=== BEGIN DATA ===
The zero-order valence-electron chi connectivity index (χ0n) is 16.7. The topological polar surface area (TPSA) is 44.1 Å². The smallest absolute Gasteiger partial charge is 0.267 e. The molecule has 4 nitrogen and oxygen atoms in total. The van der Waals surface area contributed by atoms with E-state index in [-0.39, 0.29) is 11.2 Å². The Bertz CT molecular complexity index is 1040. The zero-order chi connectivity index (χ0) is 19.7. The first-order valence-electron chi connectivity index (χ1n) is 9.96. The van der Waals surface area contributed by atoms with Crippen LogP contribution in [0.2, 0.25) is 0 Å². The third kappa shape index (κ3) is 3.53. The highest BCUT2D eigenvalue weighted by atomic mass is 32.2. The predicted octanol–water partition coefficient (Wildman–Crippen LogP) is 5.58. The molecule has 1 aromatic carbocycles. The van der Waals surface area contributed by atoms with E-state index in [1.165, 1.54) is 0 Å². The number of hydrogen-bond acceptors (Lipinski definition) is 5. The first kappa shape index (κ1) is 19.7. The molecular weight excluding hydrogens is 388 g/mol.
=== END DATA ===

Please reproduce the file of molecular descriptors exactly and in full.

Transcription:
The zero-order valence-electron chi connectivity index (χ0n) is 16.7. The topological polar surface area (TPSA) is 44.1 Å². The smallest absolute Gasteiger partial charge is 0.267 e. The molecule has 4 nitrogen and oxygen atoms in total. The van der Waals surface area contributed by atoms with E-state index in [-0.39, 0.29) is 11.2 Å². The Bertz CT molecular complexity index is 1040. The zero-order chi connectivity index (χ0) is 19.7. The first-order valence-electron chi connectivity index (χ1n) is 9.96. The van der Waals surface area contributed by atoms with Crippen LogP contribution in [0.2, 0.25) is 0 Å². The third kappa shape index (κ3) is 3.53. The highest BCUT2D eigenvalue weighted by atomic mass is 32.2. The predicted octanol–water partition coefficient (Wildman–Crippen LogP) is 5.58. The molecule has 1 aromatic carbocycles. The van der Waals surface area contributed by atoms with E-state index in [1.165, 1.54) is 0 Å². The number of hydrogen-bond acceptors (Lipinski definition) is 5. The first kappa shape index (κ1) is 19.7. The molecular weight excluding hydrogens is 388 g/mol.